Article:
The CEO as Social Architect

An Interview with Pascal Houdayer, CEO of NAOS

by Carolyn Lutz and Nick Harris

Pascal Houdayer began his career at Procter & Gamble, taking on increasingly senior marketing and general management roles over an 18-year tenure. He moved to Henkel in 2011 and spent 6 years with the group, latterly as EVP Beauty Care & Executive Committee Member. Since 2018, he serves as CEO of NAOS, a globally active family business founded by Jean-Noël Thorel that develops highly innovative skin care and personal care products under the Bioderma, Institut Esthederm and Etat Pur brands.

AvS – International Trusted Advisors: You have worked in 3 very different companies – the US publicly-listed multinational P&G, the established German family business Henkel, and now the first-generation French company NAOS. How would you characterise the differences in terms of management style?

Pascal Houdayer: P&G is very structured, it places a premium on IQ, and innovation is bottom-up because it is consumer-driven. Henkel is a family business, also highly structured; there are clear delegations of authority and strategy is rather top-down. NAOS is very entrepreneurial, the organisation gives a lot of freedom to individuals to be themselves, and the way we do things is more important than what we do; decision we make are driven both by the brain and the heart.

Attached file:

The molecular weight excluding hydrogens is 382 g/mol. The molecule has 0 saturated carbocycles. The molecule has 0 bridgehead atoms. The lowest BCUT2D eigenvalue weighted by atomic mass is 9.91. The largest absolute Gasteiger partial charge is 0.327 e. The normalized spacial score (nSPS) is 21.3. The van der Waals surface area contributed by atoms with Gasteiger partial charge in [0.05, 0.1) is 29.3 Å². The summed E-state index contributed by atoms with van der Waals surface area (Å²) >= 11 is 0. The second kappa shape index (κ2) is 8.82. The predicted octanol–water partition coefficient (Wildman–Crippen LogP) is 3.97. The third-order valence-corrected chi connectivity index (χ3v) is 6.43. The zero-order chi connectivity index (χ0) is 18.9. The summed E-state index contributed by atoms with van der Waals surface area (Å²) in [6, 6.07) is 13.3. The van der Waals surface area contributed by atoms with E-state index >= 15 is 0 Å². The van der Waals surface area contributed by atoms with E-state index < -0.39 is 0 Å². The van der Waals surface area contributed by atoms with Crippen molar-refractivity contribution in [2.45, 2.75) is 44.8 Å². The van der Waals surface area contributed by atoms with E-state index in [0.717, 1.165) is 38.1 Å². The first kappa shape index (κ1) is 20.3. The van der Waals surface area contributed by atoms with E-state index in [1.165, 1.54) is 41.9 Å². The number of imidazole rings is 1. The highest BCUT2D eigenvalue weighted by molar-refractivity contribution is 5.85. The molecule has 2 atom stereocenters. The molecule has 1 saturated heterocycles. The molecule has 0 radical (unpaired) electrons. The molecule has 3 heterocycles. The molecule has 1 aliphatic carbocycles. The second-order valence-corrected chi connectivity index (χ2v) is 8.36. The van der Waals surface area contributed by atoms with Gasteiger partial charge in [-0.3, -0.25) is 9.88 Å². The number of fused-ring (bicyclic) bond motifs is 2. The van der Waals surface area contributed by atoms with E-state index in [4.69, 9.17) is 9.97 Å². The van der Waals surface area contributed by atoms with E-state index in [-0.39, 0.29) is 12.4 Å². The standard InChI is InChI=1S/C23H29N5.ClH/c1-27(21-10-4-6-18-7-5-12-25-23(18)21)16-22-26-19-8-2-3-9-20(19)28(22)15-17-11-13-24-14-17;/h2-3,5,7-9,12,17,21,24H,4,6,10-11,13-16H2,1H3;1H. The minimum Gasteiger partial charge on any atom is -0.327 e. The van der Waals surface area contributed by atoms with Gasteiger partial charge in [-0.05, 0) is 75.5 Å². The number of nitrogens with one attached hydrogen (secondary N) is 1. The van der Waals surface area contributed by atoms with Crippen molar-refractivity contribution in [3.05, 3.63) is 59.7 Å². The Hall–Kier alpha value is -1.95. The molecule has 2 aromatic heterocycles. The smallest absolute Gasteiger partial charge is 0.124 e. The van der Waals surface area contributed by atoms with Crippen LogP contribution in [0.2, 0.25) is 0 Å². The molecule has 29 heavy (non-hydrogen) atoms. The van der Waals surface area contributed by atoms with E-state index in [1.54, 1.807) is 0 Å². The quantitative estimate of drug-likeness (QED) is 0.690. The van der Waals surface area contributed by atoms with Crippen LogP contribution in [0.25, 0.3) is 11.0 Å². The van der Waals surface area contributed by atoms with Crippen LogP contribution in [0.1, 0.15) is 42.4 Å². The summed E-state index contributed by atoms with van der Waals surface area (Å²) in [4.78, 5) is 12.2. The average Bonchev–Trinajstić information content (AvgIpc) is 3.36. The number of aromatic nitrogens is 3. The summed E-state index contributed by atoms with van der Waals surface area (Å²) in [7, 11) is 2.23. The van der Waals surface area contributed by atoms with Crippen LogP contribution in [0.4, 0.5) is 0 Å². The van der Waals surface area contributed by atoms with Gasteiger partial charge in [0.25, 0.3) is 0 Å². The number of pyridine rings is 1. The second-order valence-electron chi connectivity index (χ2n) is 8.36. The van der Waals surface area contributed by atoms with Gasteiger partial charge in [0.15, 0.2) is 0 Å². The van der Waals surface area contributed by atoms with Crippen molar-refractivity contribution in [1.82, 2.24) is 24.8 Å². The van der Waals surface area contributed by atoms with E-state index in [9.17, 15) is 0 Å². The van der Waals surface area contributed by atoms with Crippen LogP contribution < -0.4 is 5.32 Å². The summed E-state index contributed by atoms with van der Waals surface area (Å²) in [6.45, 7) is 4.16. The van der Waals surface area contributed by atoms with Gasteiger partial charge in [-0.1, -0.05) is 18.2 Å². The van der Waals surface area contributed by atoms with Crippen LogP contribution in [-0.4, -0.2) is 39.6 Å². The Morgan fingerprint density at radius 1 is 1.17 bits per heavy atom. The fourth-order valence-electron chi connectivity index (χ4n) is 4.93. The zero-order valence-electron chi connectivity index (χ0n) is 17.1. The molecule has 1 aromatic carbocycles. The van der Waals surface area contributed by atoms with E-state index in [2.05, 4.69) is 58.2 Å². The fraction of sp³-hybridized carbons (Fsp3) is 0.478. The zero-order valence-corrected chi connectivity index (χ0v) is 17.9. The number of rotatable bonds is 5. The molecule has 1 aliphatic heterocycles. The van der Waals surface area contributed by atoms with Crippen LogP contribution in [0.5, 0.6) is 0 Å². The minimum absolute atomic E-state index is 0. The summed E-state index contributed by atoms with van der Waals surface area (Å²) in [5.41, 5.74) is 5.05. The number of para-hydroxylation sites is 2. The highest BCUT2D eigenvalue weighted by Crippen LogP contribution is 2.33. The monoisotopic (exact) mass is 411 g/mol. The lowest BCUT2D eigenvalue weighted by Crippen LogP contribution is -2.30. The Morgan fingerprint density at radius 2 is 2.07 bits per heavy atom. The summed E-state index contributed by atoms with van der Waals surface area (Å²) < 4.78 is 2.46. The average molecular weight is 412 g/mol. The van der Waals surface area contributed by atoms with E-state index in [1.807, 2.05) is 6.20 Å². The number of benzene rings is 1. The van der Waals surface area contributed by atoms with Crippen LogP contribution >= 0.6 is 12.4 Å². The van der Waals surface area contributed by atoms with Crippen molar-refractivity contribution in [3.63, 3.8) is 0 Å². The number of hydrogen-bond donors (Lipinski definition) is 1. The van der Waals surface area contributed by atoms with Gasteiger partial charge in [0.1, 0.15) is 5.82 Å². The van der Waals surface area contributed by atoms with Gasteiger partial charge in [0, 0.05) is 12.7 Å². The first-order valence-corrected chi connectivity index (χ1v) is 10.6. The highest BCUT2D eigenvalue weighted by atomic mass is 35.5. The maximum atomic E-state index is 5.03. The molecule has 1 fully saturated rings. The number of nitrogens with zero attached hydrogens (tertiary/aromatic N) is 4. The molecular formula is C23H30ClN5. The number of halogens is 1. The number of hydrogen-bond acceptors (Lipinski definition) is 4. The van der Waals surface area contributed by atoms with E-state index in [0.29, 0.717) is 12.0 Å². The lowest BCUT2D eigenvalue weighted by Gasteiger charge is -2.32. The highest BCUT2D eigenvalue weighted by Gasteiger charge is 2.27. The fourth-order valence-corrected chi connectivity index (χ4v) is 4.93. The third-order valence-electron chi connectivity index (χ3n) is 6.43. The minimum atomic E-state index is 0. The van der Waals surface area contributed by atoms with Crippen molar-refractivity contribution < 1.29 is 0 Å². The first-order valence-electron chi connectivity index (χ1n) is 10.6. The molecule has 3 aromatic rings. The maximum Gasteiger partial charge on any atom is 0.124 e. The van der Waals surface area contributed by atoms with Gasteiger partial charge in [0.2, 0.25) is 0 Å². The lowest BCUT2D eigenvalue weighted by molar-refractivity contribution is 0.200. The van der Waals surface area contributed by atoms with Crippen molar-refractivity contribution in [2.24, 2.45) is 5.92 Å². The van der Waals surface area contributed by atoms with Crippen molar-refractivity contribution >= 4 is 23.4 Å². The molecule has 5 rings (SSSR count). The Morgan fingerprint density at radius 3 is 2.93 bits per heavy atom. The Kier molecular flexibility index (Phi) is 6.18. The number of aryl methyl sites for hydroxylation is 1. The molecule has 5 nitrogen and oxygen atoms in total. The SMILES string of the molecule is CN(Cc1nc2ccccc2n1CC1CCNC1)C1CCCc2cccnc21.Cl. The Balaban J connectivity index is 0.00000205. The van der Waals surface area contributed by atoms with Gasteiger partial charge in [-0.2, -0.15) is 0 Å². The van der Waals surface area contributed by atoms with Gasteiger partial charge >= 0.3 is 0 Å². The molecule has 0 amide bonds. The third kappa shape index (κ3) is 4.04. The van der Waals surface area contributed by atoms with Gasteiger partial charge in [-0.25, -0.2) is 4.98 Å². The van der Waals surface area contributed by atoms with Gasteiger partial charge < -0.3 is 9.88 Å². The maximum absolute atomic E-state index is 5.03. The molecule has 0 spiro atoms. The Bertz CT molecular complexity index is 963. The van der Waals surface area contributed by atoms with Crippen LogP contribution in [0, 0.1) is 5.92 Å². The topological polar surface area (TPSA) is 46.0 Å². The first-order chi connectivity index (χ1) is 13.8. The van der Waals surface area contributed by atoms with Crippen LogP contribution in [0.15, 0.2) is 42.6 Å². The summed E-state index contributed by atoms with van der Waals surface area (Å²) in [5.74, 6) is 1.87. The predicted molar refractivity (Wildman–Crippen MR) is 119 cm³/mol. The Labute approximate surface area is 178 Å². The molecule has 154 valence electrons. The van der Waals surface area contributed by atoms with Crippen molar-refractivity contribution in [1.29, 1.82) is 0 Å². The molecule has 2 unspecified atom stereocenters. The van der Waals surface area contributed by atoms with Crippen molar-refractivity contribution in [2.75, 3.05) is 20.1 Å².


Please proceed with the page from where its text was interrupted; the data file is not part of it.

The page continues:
Established brands are losing share to more nimble ‘upstarts’. Is the scale of a group like P&G now a disadvantage, a barrier to growth and innovation?

Scale still retains some advantages: it gives investment power for innovation, enables you to go global easily, and helps search & reapply in ways that small companies have more difficulties to reach. But the scale of a large group also holds some clear disadvantages in terms of a lack of agility and speed, as we see today a lot of smaller, more nimble and digital business models that act faster than larger physical ones. Smaller companies have faster decision-making because there is no need to navigate up the chain of command, from local to regional, and regional to corporate HQ, and back down again. In my experience, P&L management can be very complex in big companies, thus you might lose personal ownership because of complex matrix structures.

How has your own management style evolved? What was the biggest change that you had to make and what triggered it?